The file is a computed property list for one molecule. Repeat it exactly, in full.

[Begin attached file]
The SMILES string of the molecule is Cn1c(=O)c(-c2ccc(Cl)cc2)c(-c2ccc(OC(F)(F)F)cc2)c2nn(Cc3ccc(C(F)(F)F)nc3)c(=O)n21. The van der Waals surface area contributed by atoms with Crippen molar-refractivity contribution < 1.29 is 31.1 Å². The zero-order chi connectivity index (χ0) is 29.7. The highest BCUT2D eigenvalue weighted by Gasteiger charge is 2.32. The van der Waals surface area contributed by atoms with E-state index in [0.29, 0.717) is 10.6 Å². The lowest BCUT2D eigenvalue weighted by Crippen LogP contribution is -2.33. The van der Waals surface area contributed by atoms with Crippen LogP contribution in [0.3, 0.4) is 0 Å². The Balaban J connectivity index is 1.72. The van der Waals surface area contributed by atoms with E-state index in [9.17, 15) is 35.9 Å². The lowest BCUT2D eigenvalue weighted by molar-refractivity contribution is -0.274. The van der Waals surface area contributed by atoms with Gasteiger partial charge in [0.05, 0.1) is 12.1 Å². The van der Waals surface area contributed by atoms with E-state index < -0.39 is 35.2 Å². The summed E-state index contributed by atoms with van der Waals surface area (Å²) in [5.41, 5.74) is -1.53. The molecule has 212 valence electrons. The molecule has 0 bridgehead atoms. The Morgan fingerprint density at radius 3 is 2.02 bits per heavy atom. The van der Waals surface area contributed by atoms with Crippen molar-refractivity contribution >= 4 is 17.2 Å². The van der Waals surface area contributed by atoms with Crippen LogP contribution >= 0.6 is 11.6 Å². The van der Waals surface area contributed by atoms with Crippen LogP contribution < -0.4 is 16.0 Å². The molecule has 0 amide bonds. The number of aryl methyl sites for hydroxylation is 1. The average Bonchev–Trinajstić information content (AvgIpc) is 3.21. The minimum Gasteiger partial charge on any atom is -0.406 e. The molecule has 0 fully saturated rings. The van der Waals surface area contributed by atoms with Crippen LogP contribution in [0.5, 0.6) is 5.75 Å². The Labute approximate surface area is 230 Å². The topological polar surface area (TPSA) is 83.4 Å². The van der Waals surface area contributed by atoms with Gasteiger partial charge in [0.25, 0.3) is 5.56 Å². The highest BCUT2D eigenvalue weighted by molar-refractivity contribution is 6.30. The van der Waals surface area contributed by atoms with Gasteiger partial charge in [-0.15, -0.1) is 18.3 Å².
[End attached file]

The SMILES string of the molecule is Cn1c(=O)c(-c2ccc(Cl)cc2)c(-c2ccc(OC(F)(F)F)cc2)c2nn(Cc3ccc(C(F)(F)F)nc3)c(=O)n21. The van der Waals surface area contributed by atoms with Crippen molar-refractivity contribution < 1.29 is 31.1 Å². The zero-order chi connectivity index (χ0) is 29.7. The highest BCUT2D eigenvalue weighted by Gasteiger charge is 2.32. The van der Waals surface area contributed by atoms with E-state index in [0.29, 0.717) is 10.6 Å². The lowest BCUT2D eigenvalue weighted by Crippen LogP contribution is -2.33. The van der Waals surface area contributed by atoms with Crippen LogP contribution in [0.3, 0.4) is 0 Å². The Balaban J connectivity index is 1.72. The van der Waals surface area contributed by atoms with E-state index in [9.17, 15) is 35.9 Å². The lowest BCUT2D eigenvalue weighted by molar-refractivity contribution is -0.274. The van der Waals surface area contributed by atoms with Gasteiger partial charge in [0.05, 0.1) is 12.1 Å². The van der Waals surface area contributed by atoms with E-state index < -0.39 is 35.2 Å². The summed E-state index contributed by atoms with van der Waals surface area (Å²) in [5.41, 5.74) is -1.53. The molecule has 212 valence electrons. The molecule has 0 bridgehead atoms. The Morgan fingerprint density at radius 3 is 2.02 bits per heavy atom. The van der Waals surface area contributed by atoms with Crippen molar-refractivity contribution >= 4 is 17.2 Å². The van der Waals surface area contributed by atoms with Crippen LogP contribution >= 0.6 is 11.6 Å². The van der Waals surface area contributed by atoms with Crippen LogP contribution < -0.4 is 16.0 Å². The molecule has 0 amide bonds. The number of aryl methyl sites for hydroxylation is 1. The average Bonchev–Trinajstić information content (AvgIpc) is 3.21. The minimum Gasteiger partial charge on any atom is -0.406 e. The molecule has 0 fully saturated rings. The van der Waals surface area contributed by atoms with Crippen LogP contribution in [0.5, 0.6) is 5.75 Å². The Labute approximate surface area is 230 Å². The topological polar surface area (TPSA) is 83.4 Å². The van der Waals surface area contributed by atoms with Gasteiger partial charge in [0.25, 0.3) is 5.56 Å². The highest BCUT2D eigenvalue weighted by molar-refractivity contribution is 6.30. The van der Waals surface area contributed by atoms with Gasteiger partial charge in [-0.15, -0.1) is 18.3 Å².